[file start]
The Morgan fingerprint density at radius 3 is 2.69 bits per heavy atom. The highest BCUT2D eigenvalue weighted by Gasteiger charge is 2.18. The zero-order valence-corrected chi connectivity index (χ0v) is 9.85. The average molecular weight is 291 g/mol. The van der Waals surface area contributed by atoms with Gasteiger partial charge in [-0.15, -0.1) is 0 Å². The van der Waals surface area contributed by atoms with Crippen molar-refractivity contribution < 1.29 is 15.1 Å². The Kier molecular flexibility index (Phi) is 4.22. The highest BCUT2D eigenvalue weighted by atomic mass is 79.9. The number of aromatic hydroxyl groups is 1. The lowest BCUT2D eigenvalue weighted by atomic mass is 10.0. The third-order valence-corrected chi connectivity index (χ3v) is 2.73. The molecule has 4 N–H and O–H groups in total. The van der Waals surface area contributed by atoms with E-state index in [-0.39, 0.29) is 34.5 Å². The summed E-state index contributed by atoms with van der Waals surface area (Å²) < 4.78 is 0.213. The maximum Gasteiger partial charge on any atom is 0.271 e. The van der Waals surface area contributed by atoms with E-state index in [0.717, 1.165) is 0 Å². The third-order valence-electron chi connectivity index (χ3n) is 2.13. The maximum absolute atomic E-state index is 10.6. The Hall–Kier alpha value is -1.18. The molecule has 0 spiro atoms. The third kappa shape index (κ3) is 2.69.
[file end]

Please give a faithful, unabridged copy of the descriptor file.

The Morgan fingerprint density at radius 3 is 2.69 bits per heavy atom. The highest BCUT2D eigenvalue weighted by Gasteiger charge is 2.18. The zero-order valence-corrected chi connectivity index (χ0v) is 9.85. The average molecular weight is 291 g/mol. The van der Waals surface area contributed by atoms with Gasteiger partial charge in [-0.15, -0.1) is 0 Å². The van der Waals surface area contributed by atoms with Crippen molar-refractivity contribution < 1.29 is 15.1 Å². The Kier molecular flexibility index (Phi) is 4.22. The highest BCUT2D eigenvalue weighted by atomic mass is 79.9. The number of aromatic hydroxyl groups is 1. The lowest BCUT2D eigenvalue weighted by atomic mass is 10.0. The third-order valence-corrected chi connectivity index (χ3v) is 2.73. The molecule has 4 N–H and O–H groups in total. The van der Waals surface area contributed by atoms with E-state index in [-0.39, 0.29) is 34.5 Å². The summed E-state index contributed by atoms with van der Waals surface area (Å²) < 4.78 is 0.213. The maximum Gasteiger partial charge on any atom is 0.271 e. The van der Waals surface area contributed by atoms with E-state index in [0.717, 1.165) is 0 Å². The third-order valence-electron chi connectivity index (χ3n) is 2.13. The maximum absolute atomic E-state index is 10.6. The Hall–Kier alpha value is -1.18. The molecule has 0 spiro atoms. The third kappa shape index (κ3) is 2.69.